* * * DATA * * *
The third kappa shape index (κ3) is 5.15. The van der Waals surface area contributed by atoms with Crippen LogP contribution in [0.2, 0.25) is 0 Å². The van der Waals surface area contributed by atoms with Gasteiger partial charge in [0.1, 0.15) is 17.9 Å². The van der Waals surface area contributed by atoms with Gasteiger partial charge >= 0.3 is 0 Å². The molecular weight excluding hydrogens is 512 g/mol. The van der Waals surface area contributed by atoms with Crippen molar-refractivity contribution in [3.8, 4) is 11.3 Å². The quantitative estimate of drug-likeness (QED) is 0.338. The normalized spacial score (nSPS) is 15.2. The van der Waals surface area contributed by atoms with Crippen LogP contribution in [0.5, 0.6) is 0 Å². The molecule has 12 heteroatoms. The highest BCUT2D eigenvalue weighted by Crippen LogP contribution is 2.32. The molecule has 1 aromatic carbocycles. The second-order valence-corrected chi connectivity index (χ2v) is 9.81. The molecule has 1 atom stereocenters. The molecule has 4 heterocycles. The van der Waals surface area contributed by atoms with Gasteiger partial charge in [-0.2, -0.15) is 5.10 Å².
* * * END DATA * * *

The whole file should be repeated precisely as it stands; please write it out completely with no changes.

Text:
The third kappa shape index (κ3) is 5.15. The van der Waals surface area contributed by atoms with Crippen LogP contribution in [0.2, 0.25) is 0 Å². The van der Waals surface area contributed by atoms with Gasteiger partial charge in [0.1, 0.15) is 17.9 Å². The van der Waals surface area contributed by atoms with Gasteiger partial charge >= 0.3 is 0 Å². The molecular weight excluding hydrogens is 512 g/mol. The van der Waals surface area contributed by atoms with Crippen molar-refractivity contribution in [3.8, 4) is 11.3 Å². The quantitative estimate of drug-likeness (QED) is 0.338. The normalized spacial score (nSPS) is 15.2. The van der Waals surface area contributed by atoms with Crippen LogP contribution in [0.5, 0.6) is 0 Å². The molecule has 12 heteroatoms. The highest BCUT2D eigenvalue weighted by Crippen LogP contribution is 2.32. The molecule has 1 aromatic carbocycles. The second-order valence-corrected chi connectivity index (χ2v) is 9.81. The molecule has 1 atom stereocenters. The molecule has 4 heterocycles. The van der Waals surface area contributed by atoms with Gasteiger partial charge in [-0.2, -0.15) is 5.10 Å².